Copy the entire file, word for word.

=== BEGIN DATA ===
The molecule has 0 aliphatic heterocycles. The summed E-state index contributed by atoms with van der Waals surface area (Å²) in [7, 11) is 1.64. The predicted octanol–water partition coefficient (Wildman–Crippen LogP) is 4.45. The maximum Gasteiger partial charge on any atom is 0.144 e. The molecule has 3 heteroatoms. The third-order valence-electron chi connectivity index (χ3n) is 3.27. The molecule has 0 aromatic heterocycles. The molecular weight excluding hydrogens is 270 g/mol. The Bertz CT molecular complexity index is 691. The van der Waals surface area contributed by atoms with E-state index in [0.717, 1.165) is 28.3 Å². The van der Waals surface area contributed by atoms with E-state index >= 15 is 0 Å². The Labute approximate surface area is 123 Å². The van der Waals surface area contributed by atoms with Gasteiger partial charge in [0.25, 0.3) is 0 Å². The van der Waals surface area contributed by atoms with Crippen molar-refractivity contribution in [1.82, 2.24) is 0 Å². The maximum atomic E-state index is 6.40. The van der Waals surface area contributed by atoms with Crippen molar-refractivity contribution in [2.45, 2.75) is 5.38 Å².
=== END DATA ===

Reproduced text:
The molecule has 0 aliphatic heterocycles. The summed E-state index contributed by atoms with van der Waals surface area (Å²) in [7, 11) is 1.64. The predicted octanol–water partition coefficient (Wildman–Crippen LogP) is 4.45. The maximum Gasteiger partial charge on any atom is 0.144 e. The molecule has 3 heteroatoms. The third-order valence-electron chi connectivity index (χ3n) is 3.27. The molecule has 0 aromatic heterocycles. The molecular weight excluding hydrogens is 270 g/mol. The Bertz CT molecular complexity index is 691. The van der Waals surface area contributed by atoms with E-state index in [0.717, 1.165) is 28.3 Å². The van der Waals surface area contributed by atoms with E-state index >= 15 is 0 Å². The Labute approximate surface area is 123 Å². The van der Waals surface area contributed by atoms with Gasteiger partial charge in [0.25, 0.3) is 0 Å². The van der Waals surface area contributed by atoms with Crippen molar-refractivity contribution in [1.82, 2.24) is 0 Å². The maximum atomic E-state index is 6.40. The van der Waals surface area contributed by atoms with Crippen molar-refractivity contribution in [2.45, 2.75) is 5.38 Å².